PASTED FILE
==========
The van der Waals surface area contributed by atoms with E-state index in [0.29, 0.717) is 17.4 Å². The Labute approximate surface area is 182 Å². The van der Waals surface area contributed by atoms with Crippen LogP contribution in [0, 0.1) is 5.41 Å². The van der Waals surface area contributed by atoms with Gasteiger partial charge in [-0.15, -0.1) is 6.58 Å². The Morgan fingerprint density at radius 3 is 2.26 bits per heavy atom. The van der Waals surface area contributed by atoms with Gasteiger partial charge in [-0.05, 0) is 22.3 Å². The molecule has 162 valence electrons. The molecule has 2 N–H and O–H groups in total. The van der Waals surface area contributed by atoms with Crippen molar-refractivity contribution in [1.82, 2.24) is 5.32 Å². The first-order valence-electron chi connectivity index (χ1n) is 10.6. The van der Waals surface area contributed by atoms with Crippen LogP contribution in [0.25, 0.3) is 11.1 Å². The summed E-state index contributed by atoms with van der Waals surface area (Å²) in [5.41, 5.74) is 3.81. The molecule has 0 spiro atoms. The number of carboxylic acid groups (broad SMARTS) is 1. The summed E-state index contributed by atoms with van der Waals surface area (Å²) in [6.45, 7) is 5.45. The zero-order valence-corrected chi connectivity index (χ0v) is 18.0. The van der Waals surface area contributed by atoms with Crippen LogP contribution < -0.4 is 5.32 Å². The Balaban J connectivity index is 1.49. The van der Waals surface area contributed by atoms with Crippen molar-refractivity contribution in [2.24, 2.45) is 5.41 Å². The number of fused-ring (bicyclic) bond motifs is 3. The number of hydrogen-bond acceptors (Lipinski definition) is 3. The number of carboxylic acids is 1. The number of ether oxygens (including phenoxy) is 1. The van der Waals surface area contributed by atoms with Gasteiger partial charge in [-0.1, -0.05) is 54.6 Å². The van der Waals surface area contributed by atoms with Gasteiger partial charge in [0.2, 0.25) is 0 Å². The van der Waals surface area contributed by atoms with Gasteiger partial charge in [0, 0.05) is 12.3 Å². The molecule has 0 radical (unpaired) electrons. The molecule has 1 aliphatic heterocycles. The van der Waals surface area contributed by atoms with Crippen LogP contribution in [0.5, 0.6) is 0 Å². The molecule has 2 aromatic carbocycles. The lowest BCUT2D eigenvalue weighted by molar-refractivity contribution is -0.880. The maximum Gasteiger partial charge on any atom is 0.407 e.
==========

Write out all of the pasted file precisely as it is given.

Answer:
The van der Waals surface area contributed by atoms with E-state index in [0.29, 0.717) is 17.4 Å². The Labute approximate surface area is 182 Å². The van der Waals surface area contributed by atoms with Crippen LogP contribution in [0, 0.1) is 5.41 Å². The van der Waals surface area contributed by atoms with Gasteiger partial charge in [-0.15, -0.1) is 6.58 Å². The Morgan fingerprint density at radius 3 is 2.26 bits per heavy atom. The van der Waals surface area contributed by atoms with Gasteiger partial charge in [-0.05, 0) is 22.3 Å². The molecule has 162 valence electrons. The molecule has 2 N–H and O–H groups in total. The van der Waals surface area contributed by atoms with Crippen molar-refractivity contribution in [1.82, 2.24) is 5.32 Å². The first-order valence-electron chi connectivity index (χ1n) is 10.6. The van der Waals surface area contributed by atoms with Crippen LogP contribution in [0.25, 0.3) is 11.1 Å². The summed E-state index contributed by atoms with van der Waals surface area (Å²) in [5.41, 5.74) is 3.81. The molecule has 0 spiro atoms. The number of carboxylic acid groups (broad SMARTS) is 1. The summed E-state index contributed by atoms with van der Waals surface area (Å²) in [6.45, 7) is 5.45. The zero-order valence-corrected chi connectivity index (χ0v) is 18.0. The van der Waals surface area contributed by atoms with Crippen LogP contribution < -0.4 is 5.32 Å². The Balaban J connectivity index is 1.49. The van der Waals surface area contributed by atoms with Crippen molar-refractivity contribution in [2.24, 2.45) is 5.41 Å². The number of fused-ring (bicyclic) bond motifs is 3. The number of hydrogen-bond acceptors (Lipinski definition) is 3. The number of carboxylic acids is 1. The number of ether oxygens (including phenoxy) is 1. The van der Waals surface area contributed by atoms with Gasteiger partial charge in [-0.1, -0.05) is 54.6 Å². The van der Waals surface area contributed by atoms with Gasteiger partial charge in [0.2, 0.25) is 0 Å². The van der Waals surface area contributed by atoms with Gasteiger partial charge in [0, 0.05) is 12.3 Å². The molecule has 0 radical (unpaired) electrons. The molecule has 1 aliphatic heterocycles. The van der Waals surface area contributed by atoms with Crippen LogP contribution in [0.5, 0.6) is 0 Å². The molecule has 2 aromatic carbocycles. The lowest BCUT2D eigenvalue weighted by molar-refractivity contribution is -0.880. The maximum Gasteiger partial charge on any atom is 0.407 e.